The Waiting Room


Day 9 of radiation therapy has been completed.  I am getting the preparation thing down pretty good now. A little shaky off the start but I now know how long it will take to do everything required.

One thing of note has been the faces in the waiting room.  Nobody looks at each other.  Now there are two sets of treatments going on.  Those above the waist automatically change into a hospital gown.  Those below the waist just seat themselves down with a typically grim expression on their face.

They have run late a few times this week so I do understand the grim expression.  I almost released the hounds as I got up off the table yesterday as they were running about 1/2 hour behind.  I made a mental note that I might want to think about having additional clothing with me in the event an ‘accident’ does occur.

Faces are familiar to me now.  The drill is one we all do.  We sit hoping our name will be called next as the bladder begins to quietly send the message that the tank is full.  If your name is not called then you know it is going to be another 15-20 minutes before you can get in so at least another 1/2 hour before relief can come.

On Wednesday there was a mix up as I was having my weekly check-in with the doctor and coupled with the fact that they were running behind.  I waited over an hour and basically could not hold out and had to relieve myself then down another 12 Dixie cups full of ice-cold water to refill the damn thing.

Sucking back that much water is not particularly pleasant either.

I became a little ornery which I later apologized for.  What I realized is that we all have such grim faces because having a full bladder is downright uncomfortable.  No one wants to exchange pleasantries.  Hell, if I had even giggled the other day the flood gates would have surely opened.

And I know that would be incredibly embarrassing.

I have no doubt that my face is just as grim.  When I apologized for my rather ‘abrupt’ behaviour, Nadia smiled and told me it was okay.

“You were in obvious agony and we do know how uncomfortable that can be.”

They have puzzles set up at a few of the tables that are in the process of being done. I don’t believe I could concentrate on this at all.  A TV is set up so I usually just try to remain calm and watch whatever offerings are being transmitted.

I now know how to make a Chiffon Cake and that I don’t like Bethenney.  Who knew?

When I hear my name called I catapult out of the chair and trot on down to the treatment room.  Jacket and purse are tossed onto a chair and I slip my pants down.  I have a guy on my team now and trust me, I am not shy about dropping my drawers in front of him.

They hold a sheet up over that area but hell, everything is exposed and I’m not going to pretend otherwise.  The request is to lie heavy.  Then they jostle me around and line up the tattoo points with light markers in the machine.

There are also large screen monitors on the wall displaying my information.  All the mathematics to lining me up for treatment is up on the screens.  My hips are adjusted, sometimes my legs.  They can even adjust the platform I am lying on remotely if need be.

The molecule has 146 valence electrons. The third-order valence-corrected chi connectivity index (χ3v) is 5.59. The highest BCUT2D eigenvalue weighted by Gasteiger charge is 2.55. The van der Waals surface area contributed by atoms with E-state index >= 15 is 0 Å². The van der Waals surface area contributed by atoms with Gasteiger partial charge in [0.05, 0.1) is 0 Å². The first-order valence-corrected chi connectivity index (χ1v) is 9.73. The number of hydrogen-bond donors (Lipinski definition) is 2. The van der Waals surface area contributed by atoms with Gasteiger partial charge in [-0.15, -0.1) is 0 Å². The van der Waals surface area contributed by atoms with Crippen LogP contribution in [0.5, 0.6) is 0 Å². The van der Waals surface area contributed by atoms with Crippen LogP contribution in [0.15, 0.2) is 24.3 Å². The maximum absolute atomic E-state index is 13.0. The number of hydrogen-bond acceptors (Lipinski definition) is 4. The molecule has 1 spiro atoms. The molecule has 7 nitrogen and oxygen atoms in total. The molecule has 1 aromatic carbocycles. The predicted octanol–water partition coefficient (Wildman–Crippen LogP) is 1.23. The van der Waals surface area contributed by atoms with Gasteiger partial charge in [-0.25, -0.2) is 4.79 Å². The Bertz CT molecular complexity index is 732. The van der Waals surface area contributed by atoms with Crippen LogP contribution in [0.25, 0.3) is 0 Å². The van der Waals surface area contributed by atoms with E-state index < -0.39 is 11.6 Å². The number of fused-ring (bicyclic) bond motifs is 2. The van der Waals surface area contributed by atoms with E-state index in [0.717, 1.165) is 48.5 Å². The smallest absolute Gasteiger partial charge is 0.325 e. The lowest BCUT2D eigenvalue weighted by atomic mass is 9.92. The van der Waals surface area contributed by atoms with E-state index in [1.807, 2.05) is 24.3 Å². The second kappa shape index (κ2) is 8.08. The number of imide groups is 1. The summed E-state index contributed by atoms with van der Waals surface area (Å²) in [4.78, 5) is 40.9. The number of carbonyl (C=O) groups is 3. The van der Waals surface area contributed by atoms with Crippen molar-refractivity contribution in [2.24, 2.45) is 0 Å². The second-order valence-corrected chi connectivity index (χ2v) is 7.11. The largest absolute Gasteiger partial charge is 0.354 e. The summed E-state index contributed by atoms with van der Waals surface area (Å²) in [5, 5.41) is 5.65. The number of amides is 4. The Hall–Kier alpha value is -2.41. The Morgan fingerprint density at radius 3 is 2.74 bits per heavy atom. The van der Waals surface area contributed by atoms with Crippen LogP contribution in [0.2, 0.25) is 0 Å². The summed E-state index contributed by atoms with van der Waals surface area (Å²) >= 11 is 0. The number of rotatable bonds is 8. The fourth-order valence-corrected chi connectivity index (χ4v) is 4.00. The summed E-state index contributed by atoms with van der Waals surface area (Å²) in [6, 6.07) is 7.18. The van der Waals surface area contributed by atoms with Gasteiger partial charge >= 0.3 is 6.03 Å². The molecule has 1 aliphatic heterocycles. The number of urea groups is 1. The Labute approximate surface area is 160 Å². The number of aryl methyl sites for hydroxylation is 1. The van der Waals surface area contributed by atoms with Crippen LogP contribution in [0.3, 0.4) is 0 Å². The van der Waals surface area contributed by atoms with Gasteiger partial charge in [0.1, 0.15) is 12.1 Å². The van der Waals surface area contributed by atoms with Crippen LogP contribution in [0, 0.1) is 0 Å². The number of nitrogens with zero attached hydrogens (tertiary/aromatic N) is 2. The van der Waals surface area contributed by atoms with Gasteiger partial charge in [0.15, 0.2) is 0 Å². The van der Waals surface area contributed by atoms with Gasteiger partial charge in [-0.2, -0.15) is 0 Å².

The beast of a machine is a muted shade of cornflower blue.  It has about four or five arms with various apparatus’ on them.  One of the arms moves over my head at the beginning so that I am staring directly at a metal plate with some number written on it and some switches.

There is a part of me that wants to reach up and play with it.  I wonder what would happen if I did…but trust me, I will never know the answer to this absurd question.

Music is piped in and this morning Michael Jackson’s ‘Billie Jean’ made me want to move.  But I can’t.  For the duration of the treatment my arms are folded across my chest and I must remain as still as possible.  The only movement allowed is breath.

When the team leaves the room the foot thick door makes the sound of a truck backing up as it closes.  More adjustments are made then the green lights off to the side blink then change to red.  A buzzing sound begins as the machine begins its first revolution.  On one of the big arms there is a dash of red then some scratches across the otherwise smooth surface.

I wonder what happened to cause this and several scenarios dance through the grey matter.

‘BZZZZZZZZZZZZZZ’

For a 50 to 60 seconds this continues then a big flat arm comes to a halt above me.  The red light goes off and the green light comes on and the buzzing stops.

Billie Jean is not my lover…she’s just a girl who claims I am the one…and the kid is not my son!”  Michael wails into the room.

The green light flickers and the red light comes back on.  The buzzing resumes as the machine does another revolution in reverse.  I don’t feel a thing.

The machine completes its revolution then returns to its start position and the platform I’m laying on ascends from the mouth of the beast.  The team is back in.  The girls offer me a metal triangle to haul myself up.  Paul usually just gives me a hand and pulls me up.

My pants are pulled up and I take my little pink card, say ‘Thanks and have a great weekend’ then sprint to the bathroom.

Relief.

Just three more weeks to go.  I should ask about the scratches on the machine though and see if the explanation comes even close to the wild imaginings I’ve come up with.

Have a fabulous weekend.

Peace.

 

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